Hemoglobin A1C test

What does A1C measure? It reflects your average blood sugar over a two- to three-month period. Hemoglobin is part of red blood cells that carries oxygen to the cells, and glucose attaches to the hemoglobin. The higher the amount of glucose in your bloodstream, the more glucose will attach to the hemoglobin.

The A1C test, which does not require fasting, is reported as a percentage and measures the amount of hemoglobin with attached glucose. This test can be used to diagnose type 2 diabetes and prediabetes.

A1C levels Result
Less than 5.7% Normal hemoglobin A1C level
5.7%–6.4% Prediabetes hemoglobin A1C level
6.5% or higher Diabetes or high hemoglobin A1C level

If you already have diabetes, an A1C diabetes test can also tell how well your blood sugar is under control. This test result allows your healthcare provider to see what your blood sugar has been over the past three months and adjust your treatment plan if needed.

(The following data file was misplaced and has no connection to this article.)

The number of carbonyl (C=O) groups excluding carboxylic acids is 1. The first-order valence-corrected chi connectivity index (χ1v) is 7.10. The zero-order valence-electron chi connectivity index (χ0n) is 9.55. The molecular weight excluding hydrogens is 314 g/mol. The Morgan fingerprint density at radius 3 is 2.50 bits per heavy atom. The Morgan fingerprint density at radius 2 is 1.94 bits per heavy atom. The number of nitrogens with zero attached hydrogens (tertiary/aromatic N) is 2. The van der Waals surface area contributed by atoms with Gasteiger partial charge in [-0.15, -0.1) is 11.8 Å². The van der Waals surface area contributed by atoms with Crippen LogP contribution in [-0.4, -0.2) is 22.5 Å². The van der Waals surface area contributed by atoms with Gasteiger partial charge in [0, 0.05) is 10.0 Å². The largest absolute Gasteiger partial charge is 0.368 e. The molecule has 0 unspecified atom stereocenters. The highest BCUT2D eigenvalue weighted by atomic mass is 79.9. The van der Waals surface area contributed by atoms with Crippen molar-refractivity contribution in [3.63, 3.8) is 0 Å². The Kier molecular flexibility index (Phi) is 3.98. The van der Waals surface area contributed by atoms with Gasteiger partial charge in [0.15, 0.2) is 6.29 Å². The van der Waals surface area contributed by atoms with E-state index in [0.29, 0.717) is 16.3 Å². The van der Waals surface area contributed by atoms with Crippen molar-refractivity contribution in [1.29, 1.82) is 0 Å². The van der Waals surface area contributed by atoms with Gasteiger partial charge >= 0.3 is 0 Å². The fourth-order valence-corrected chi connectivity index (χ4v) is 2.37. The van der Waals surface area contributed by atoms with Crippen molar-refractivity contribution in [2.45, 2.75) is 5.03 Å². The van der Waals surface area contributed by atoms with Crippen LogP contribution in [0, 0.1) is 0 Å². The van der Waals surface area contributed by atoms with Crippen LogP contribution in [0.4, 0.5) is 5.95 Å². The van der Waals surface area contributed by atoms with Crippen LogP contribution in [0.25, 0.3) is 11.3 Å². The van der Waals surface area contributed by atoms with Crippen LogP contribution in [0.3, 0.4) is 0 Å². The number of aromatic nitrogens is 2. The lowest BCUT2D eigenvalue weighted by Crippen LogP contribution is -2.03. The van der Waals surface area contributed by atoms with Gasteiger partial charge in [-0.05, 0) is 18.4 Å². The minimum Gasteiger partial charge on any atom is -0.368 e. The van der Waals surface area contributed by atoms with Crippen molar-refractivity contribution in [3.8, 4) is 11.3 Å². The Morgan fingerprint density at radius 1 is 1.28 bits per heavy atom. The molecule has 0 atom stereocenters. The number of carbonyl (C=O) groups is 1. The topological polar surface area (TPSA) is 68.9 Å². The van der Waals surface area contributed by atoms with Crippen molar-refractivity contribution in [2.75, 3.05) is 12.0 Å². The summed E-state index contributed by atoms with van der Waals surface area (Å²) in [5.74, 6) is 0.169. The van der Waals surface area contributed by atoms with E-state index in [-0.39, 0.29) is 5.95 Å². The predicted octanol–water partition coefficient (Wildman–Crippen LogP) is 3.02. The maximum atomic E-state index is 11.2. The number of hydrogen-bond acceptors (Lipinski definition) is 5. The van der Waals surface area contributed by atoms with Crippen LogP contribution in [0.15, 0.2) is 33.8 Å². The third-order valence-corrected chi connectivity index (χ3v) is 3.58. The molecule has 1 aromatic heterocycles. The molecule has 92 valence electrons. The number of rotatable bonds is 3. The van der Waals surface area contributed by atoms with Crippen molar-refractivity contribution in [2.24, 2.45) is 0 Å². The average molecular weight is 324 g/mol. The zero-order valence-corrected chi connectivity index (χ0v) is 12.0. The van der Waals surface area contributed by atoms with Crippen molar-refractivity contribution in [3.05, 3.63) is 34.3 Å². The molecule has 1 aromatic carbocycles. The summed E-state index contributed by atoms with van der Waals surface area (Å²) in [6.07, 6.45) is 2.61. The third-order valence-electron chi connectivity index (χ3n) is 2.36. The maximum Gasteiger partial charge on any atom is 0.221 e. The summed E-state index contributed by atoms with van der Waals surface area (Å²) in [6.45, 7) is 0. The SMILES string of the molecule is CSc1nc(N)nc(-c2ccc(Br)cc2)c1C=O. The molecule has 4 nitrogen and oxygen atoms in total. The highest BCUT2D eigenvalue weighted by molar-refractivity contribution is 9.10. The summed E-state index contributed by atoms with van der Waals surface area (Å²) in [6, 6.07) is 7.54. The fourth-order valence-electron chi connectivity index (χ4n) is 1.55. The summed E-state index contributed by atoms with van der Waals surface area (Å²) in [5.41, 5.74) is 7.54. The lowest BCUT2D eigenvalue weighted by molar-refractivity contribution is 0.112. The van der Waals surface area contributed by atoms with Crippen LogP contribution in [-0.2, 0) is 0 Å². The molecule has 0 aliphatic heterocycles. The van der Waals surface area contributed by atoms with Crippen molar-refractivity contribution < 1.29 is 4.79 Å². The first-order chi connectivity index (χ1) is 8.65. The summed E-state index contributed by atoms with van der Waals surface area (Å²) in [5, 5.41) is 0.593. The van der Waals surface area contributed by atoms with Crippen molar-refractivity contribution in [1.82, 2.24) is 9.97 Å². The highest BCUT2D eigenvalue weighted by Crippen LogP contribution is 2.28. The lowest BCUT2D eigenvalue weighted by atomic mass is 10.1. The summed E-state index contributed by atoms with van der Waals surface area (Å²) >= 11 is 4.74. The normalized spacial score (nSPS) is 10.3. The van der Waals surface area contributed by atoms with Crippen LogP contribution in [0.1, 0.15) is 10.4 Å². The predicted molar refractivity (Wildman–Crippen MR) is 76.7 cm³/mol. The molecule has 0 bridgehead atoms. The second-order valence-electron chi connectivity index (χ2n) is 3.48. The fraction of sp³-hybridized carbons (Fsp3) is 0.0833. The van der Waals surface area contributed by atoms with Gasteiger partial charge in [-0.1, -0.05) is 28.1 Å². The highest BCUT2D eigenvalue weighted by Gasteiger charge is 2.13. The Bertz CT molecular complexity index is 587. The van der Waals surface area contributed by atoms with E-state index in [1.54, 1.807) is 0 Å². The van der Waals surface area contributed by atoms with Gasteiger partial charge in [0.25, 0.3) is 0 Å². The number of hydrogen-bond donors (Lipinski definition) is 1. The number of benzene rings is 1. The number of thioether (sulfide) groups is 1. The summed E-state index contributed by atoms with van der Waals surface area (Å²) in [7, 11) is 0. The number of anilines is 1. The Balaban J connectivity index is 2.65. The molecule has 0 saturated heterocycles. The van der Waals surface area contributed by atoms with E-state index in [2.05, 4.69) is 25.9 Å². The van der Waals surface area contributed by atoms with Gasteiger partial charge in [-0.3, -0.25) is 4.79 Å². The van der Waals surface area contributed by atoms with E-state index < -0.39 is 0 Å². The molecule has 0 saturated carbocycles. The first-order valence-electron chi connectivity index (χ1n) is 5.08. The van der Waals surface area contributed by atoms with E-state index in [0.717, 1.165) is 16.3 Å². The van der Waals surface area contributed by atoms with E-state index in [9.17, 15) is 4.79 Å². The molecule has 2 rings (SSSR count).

Your A1C target is often personalized and changes over time. Ask your healthcare provider what A1C goal is right for you. Studies show that some people can reduce their risk of diabetes-related complications if they keep their A1C below 7%. It's recommended that people with diabetes have their A1C measured at least two times per year.

Oral glucose tolerance test

This test reveals how your body processes glucose. It measures how quickly your blood sugar returns to normal after fasting and then drinking a sweetened beverage containing 75 grams of glucose. You'll have your blood sugar levels checked before and two hours after drinking the liquid. 

Oral glucose tolerance reading two hours after drinking 75 grams of glucose Result
Less than 140 mg/dL Normal